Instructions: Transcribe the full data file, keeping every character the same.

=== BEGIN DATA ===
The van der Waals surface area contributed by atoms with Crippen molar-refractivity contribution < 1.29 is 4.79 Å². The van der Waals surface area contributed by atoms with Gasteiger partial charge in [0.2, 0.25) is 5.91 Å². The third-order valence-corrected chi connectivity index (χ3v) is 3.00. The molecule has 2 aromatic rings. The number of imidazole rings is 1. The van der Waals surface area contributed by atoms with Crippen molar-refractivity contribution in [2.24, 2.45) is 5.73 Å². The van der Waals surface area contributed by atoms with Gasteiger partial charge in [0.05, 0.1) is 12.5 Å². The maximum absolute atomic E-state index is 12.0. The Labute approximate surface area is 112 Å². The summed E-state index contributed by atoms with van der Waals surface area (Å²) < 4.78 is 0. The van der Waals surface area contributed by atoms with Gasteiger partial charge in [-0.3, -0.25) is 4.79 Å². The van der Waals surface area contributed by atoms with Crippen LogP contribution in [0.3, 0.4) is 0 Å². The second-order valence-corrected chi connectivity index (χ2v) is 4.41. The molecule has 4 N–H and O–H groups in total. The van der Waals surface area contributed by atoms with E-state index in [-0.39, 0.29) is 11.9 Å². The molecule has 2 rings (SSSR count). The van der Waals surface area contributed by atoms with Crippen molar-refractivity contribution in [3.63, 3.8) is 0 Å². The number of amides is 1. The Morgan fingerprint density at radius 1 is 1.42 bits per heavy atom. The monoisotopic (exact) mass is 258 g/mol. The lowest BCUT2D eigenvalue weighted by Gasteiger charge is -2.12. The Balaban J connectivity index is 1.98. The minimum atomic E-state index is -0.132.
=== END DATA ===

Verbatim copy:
The van der Waals surface area contributed by atoms with Crippen molar-refractivity contribution < 1.29 is 4.79 Å². The van der Waals surface area contributed by atoms with Gasteiger partial charge in [0.2, 0.25) is 5.91 Å². The third-order valence-corrected chi connectivity index (χ3v) is 3.00. The molecule has 2 aromatic rings. The number of imidazole rings is 1. The van der Waals surface area contributed by atoms with Crippen molar-refractivity contribution in [2.24, 2.45) is 5.73 Å². The van der Waals surface area contributed by atoms with Gasteiger partial charge in [0.05, 0.1) is 12.5 Å². The maximum absolute atomic E-state index is 12.0. The Labute approximate surface area is 112 Å². The summed E-state index contributed by atoms with van der Waals surface area (Å²) < 4.78 is 0. The van der Waals surface area contributed by atoms with Gasteiger partial charge in [-0.3, -0.25) is 4.79 Å². The van der Waals surface area contributed by atoms with Crippen LogP contribution in [0.3, 0.4) is 0 Å². The second-order valence-corrected chi connectivity index (χ2v) is 4.41. The molecule has 4 N–H and O–H groups in total. The van der Waals surface area contributed by atoms with E-state index in [-0.39, 0.29) is 11.9 Å². The molecule has 2 rings (SSSR count). The van der Waals surface area contributed by atoms with Crippen molar-refractivity contribution in [3.63, 3.8) is 0 Å². The number of amides is 1. The Morgan fingerprint density at radius 1 is 1.42 bits per heavy atom. The monoisotopic (exact) mass is 258 g/mol. The lowest BCUT2D eigenvalue weighted by Gasteiger charge is -2.12. The Balaban J connectivity index is 1.98. The minimum atomic E-state index is -0.132.